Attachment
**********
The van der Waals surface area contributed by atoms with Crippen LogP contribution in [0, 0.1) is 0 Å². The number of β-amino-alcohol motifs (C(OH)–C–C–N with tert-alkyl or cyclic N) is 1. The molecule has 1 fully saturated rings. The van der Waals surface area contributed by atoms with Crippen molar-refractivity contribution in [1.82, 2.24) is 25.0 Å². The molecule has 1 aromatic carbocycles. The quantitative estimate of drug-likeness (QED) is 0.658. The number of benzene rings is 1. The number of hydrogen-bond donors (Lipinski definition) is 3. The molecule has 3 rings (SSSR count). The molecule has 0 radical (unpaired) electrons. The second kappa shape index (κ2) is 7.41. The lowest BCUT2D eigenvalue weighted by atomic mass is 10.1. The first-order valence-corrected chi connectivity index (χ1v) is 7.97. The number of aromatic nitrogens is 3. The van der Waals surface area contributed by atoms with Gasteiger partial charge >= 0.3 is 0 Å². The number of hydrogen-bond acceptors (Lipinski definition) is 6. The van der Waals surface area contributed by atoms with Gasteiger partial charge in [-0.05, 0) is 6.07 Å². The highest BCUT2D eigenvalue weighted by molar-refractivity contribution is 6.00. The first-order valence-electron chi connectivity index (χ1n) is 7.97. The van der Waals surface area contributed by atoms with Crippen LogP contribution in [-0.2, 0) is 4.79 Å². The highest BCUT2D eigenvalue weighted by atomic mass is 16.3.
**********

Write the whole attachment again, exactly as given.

The van der Waals surface area contributed by atoms with Crippen LogP contribution in [0, 0.1) is 0 Å². The number of β-amino-alcohol motifs (C(OH)–C–C–N with tert-alkyl or cyclic N) is 1. The molecule has 1 fully saturated rings. The van der Waals surface area contributed by atoms with Crippen molar-refractivity contribution in [1.82, 2.24) is 25.0 Å². The molecule has 1 aromatic carbocycles. The quantitative estimate of drug-likeness (QED) is 0.658. The number of benzene rings is 1. The number of hydrogen-bond donors (Lipinski definition) is 3. The molecule has 3 rings (SSSR count). The molecule has 0 radical (unpaired) electrons. The second kappa shape index (κ2) is 7.41. The lowest BCUT2D eigenvalue weighted by atomic mass is 10.1. The first-order valence-corrected chi connectivity index (χ1v) is 7.97. The number of aromatic nitrogens is 3. The van der Waals surface area contributed by atoms with Gasteiger partial charge >= 0.3 is 0 Å². The number of hydrogen-bond acceptors (Lipinski definition) is 6. The van der Waals surface area contributed by atoms with Gasteiger partial charge in [-0.05, 0) is 6.07 Å². The highest BCUT2D eigenvalue weighted by molar-refractivity contribution is 6.00. The first-order valence-electron chi connectivity index (χ1n) is 7.97. The van der Waals surface area contributed by atoms with Crippen LogP contribution in [-0.2, 0) is 4.79 Å². The highest BCUT2D eigenvalue weighted by atomic mass is 16.3.